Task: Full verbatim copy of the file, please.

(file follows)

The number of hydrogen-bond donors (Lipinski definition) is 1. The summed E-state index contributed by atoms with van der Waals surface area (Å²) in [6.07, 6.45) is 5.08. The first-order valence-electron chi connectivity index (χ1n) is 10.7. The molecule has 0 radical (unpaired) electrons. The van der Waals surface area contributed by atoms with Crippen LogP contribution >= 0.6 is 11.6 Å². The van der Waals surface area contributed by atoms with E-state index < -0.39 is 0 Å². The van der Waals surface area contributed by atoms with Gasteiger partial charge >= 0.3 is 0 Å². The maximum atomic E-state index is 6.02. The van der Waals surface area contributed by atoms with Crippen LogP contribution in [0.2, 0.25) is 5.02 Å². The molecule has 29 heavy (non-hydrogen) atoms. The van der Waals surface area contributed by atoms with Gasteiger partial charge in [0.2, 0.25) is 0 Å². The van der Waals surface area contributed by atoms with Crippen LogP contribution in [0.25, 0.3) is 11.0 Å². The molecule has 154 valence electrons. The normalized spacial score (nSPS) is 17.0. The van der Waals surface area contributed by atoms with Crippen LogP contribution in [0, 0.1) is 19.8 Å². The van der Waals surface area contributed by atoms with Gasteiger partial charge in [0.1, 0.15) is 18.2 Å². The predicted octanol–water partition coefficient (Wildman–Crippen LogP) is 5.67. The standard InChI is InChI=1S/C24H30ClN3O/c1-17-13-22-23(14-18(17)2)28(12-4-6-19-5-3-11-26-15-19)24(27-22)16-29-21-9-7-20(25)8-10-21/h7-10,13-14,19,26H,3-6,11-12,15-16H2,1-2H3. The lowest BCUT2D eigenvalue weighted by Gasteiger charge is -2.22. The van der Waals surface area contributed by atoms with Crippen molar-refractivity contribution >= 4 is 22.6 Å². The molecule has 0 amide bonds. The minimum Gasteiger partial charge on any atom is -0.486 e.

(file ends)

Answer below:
The number of hydrogen-bond donors (Lipinski definition) is 1. The summed E-state index contributed by atoms with van der Waals surface area (Å²) in [6.07, 6.45) is 5.08. The first-order valence-electron chi connectivity index (χ1n) is 10.7. The molecule has 0 radical (unpaired) electrons. The van der Waals surface area contributed by atoms with Crippen LogP contribution >= 0.6 is 11.6 Å². The van der Waals surface area contributed by atoms with E-state index < -0.39 is 0 Å². The van der Waals surface area contributed by atoms with Gasteiger partial charge >= 0.3 is 0 Å². The maximum atomic E-state index is 6.02. The van der Waals surface area contributed by atoms with Crippen LogP contribution in [0.2, 0.25) is 5.02 Å². The molecule has 29 heavy (non-hydrogen) atoms. The van der Waals surface area contributed by atoms with Gasteiger partial charge in [0.2, 0.25) is 0 Å². The van der Waals surface area contributed by atoms with Crippen LogP contribution in [0.25, 0.3) is 11.0 Å². The molecule has 154 valence electrons. The normalized spacial score (nSPS) is 17.0. The van der Waals surface area contributed by atoms with Crippen LogP contribution in [0, 0.1) is 19.8 Å². The van der Waals surface area contributed by atoms with Gasteiger partial charge in [0.1, 0.15) is 18.2 Å². The predicted octanol–water partition coefficient (Wildman–Crippen LogP) is 5.67. The standard InChI is InChI=1S/C24H30ClN3O/c1-17-13-22-23(14-18(17)2)28(12-4-6-19-5-3-11-26-15-19)24(27-22)16-29-21-9-7-20(25)8-10-21/h7-10,13-14,19,26H,3-6,11-12,15-16H2,1-2H3. The lowest BCUT2D eigenvalue weighted by Gasteiger charge is -2.22. The van der Waals surface area contributed by atoms with Crippen molar-refractivity contribution >= 4 is 22.6 Å². The molecule has 0 amide bonds. The minimum Gasteiger partial charge on any atom is -0.486 e.